An airline spokesperson confirmed to CNN that a plane operated by Nepal’s Tara Air carrying 22 people went missing early Sunday morning.
The plane was flying from Pokhara to Jomsom, a popular tourist destination in Nepal’s central region. According to Nepal’s Civil Aviation Authority, the plane took off at 9:55 a.m. local time and lost communication with air traffic control around 12 minutes into the flight.
The flight time between the two cities is about 20-25 minutes. According to the spokeswoman, there were 19 passengers and three crew members on board.
According to Binod B.K., a Nepalese home ministry official, authorities believe the tragedy was caused by bad weather.
According to the government, two German nationals, four Indians, and 13 Nepalese citizens are among the 22 individuals missing. Two travelers’ nationalities are unknown.
An airline official told Reuters on condition of anonymity that the jet lost touch with the control tower five minutes before it was scheduled to land in Jomsom. Tara Air mostly operates Twin Otter turboprop planes produced in Canada. According to the flight-tracking website Flightradar24, the missing plane took off for the first time in April 1979.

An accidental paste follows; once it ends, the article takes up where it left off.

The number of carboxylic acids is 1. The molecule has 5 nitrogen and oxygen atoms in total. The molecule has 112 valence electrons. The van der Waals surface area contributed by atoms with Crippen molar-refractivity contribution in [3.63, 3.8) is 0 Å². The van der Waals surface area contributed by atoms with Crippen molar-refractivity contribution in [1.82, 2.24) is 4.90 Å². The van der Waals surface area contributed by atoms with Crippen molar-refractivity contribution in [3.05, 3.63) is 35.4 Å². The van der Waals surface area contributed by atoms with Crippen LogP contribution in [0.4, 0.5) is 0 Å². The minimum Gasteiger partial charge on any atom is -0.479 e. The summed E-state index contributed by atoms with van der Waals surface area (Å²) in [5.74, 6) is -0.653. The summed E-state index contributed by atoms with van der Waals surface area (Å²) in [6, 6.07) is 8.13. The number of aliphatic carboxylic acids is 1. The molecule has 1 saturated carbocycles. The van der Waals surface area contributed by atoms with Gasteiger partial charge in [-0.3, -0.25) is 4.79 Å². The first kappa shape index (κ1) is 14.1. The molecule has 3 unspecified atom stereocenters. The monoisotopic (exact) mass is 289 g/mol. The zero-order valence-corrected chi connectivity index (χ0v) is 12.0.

The Nepalese Army has also been engaged to assist in the hunt for the missing jet, according to the spokeswoman.
Cloudy weather was preventing search helicopters from flying towards the region of the flight’s last known position, officials told Reuters.
Since the morning, dense cloud cover has been present in the Pokhara-Jomson area, according to the country’s weather service. Due to the weather, one search helicopter was forced to return to Jomsom.
“If the weather improves, helicopters from Kathmandu, Pokhara, and Jomsom will be ready to hunt.” In a statement, Nepal’s Civil Aviation Authority said, “Army and police search teams have departed towards the scene.”
Prem Kumar Dani, a police officer, said a land-based search-and-rescue team had been dispatched to the region near Mount Dhaulagiri, which stands at 26,795 feet and is the world’s seventh-highest mountain (8,167 meters).
Nepal has a history of aviation mishaps, as it is home to eight of the world’s fourteen tallest mountains, including Everest. Its weather is unpredictable, and airstrips are usually located in difficult-to-reach hilly areas.
A Tara Air flight crashed in 2016 while travelling the same route as the one that went missing on Sunday. A freshly purchased Twin Otter aircraft was flying in clear weather at the time of the incident.
A US-Bangla Airlines aircraft from Dhaka to Kathmandu crashed and caught fire on landing in early 2018, killing 51 of the 71 passengers on board.